She knew that college students could be self-indulgent, narcissistic, and careless with the gift they'd been offered. Those were the cliches. But as Leo slowly circled the Green, quietly allowing for her meditation, she relished the fantasy she'd held forever, of places like this being the incubators of the mind, where kids learned to think, sometimes despite their best resistance.

"You should've gone here, Ma," Leo finally said.

She turned away from the buildings to look at him. "I came close enough," she said after a thoughtful pause. "I got access to that library and passed along what you and Joe could bear. It would have been fun to actually sit in class, but I can't complain-I've read what a lot of their professors wrote."

Leo laughed again. "And you got to fall asleep in class. We were always taking books off your lap after you dozed off."

She whacked his shoulder. "Once in a blue moon, after spending all day chasing you two around."

"You did good, Ma," he said after a pause.

It was a gentle taunt. He delighted in mangling English around her, since she worked so hard not to do so herself. But this time, instead of correcting him, she chuckled and admitted, "I think I done good, too."

He smiled and hit his right turn indicator at the stoplight, preparing to go down North Wheelock and across the bridge into Vermont, at the bottom of the hill. Of course, much of what they'd just been talking about dated back a few years. His mother had slowed down recently, reading less and watching more television. And since landing in the wheelchair, she'd retired the use of that library card.

Their years together were numbered, clearly.

In the darkness of the car, his smile faded away. As silly as it sometimes sounded when he admitted it out loud, he'd lived with his mother all his life so far, and he was fair and square beyond middle age. His older brother, Joe, had been the restless one, leaving home early to join the service, seeing combat halfway around the world, going to college for a few years in California. Even now he lived in Brattleboro, near the Massachusetts border, sixty miles to the south.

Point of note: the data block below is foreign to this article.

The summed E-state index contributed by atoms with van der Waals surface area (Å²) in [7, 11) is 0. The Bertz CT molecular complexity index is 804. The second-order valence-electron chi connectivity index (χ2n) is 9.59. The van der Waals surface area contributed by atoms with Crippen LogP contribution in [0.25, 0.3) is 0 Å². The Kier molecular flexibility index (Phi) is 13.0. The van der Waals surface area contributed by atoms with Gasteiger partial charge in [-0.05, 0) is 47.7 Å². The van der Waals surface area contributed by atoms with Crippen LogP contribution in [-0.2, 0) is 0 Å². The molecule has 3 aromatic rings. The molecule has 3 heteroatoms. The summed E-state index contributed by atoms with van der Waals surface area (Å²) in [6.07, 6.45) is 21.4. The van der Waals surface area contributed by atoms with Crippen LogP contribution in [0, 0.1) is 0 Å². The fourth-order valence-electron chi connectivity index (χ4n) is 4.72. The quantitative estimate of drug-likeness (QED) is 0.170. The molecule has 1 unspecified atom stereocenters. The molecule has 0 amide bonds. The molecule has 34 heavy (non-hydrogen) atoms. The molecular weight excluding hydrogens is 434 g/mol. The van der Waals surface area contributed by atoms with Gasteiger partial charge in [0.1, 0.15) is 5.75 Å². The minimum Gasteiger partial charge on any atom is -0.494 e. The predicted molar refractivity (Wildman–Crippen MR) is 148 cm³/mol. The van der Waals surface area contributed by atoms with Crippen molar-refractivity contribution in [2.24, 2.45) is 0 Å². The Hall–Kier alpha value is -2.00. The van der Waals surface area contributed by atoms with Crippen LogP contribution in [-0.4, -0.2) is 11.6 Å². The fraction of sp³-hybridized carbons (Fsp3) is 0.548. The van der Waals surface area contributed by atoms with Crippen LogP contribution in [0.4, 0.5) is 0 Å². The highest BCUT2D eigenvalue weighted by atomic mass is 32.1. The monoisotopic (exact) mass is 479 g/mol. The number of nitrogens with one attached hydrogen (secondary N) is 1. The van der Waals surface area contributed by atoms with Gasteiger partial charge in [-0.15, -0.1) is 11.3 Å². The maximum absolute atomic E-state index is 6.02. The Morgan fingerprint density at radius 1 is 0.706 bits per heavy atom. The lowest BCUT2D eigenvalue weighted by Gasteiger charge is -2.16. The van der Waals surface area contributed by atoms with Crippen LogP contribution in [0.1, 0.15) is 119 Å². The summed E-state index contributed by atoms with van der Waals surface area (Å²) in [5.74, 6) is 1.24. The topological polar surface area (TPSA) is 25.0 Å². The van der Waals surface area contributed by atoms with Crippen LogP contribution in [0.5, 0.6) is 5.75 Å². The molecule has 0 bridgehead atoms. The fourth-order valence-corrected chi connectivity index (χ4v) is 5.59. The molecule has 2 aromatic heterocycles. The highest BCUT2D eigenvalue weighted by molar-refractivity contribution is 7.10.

But Leo had never seen the attraction. He and their mom lived in the farmhouse he'd been born in, and his room overlooked the fields his father had once tilled. When the old man died so many years ago, leaving behind two boys and a young widow, the three survivors had looked to one another for their grounding. Joe had used that as a springboard to go forth into the world; Leo had seen it as all he really needed. He began working at the market in Thetford Center, just down the hill from the farm, and settled into a life of dating girls lacking in serious intentions, working in the barn on old cars from the sixties, becoming the most highly prized butcher for twenty miles around, and establishing an easy and permanent friendship with his mother.

Which he knew was closing in on a natural end.

"You're awfully quiet all of a sudden," she said softly.

They had just reached the bridge spanning the Connecticut River, a newly rebuilt structure, which its designers had accessorized with a series of gigantic, evenly spaced concrete balls-a source of some humor in a school renowned for its testosterone.

"Just thinking about the movie."

She let it go. Whatever its virtues, White Heat didn't merit an excess of reflection. Leo had something private on his mind, and she had a pretty good idea what it was, or what she feared it might be. While grateful for a lifetime of Leo's company, she was not unaware of the peculiarity of a middle-aged son still living with his mother. The thought that she-or her circumstances, first as a widow and then as an invalid-had encouraged this situation only made her feel guilty. That said, she was also a pretty good observer of people, and her take on her younger son was that he was not only happy with the status quo, but increasingly worried about what to do after she died.

     

 

2011 - 2018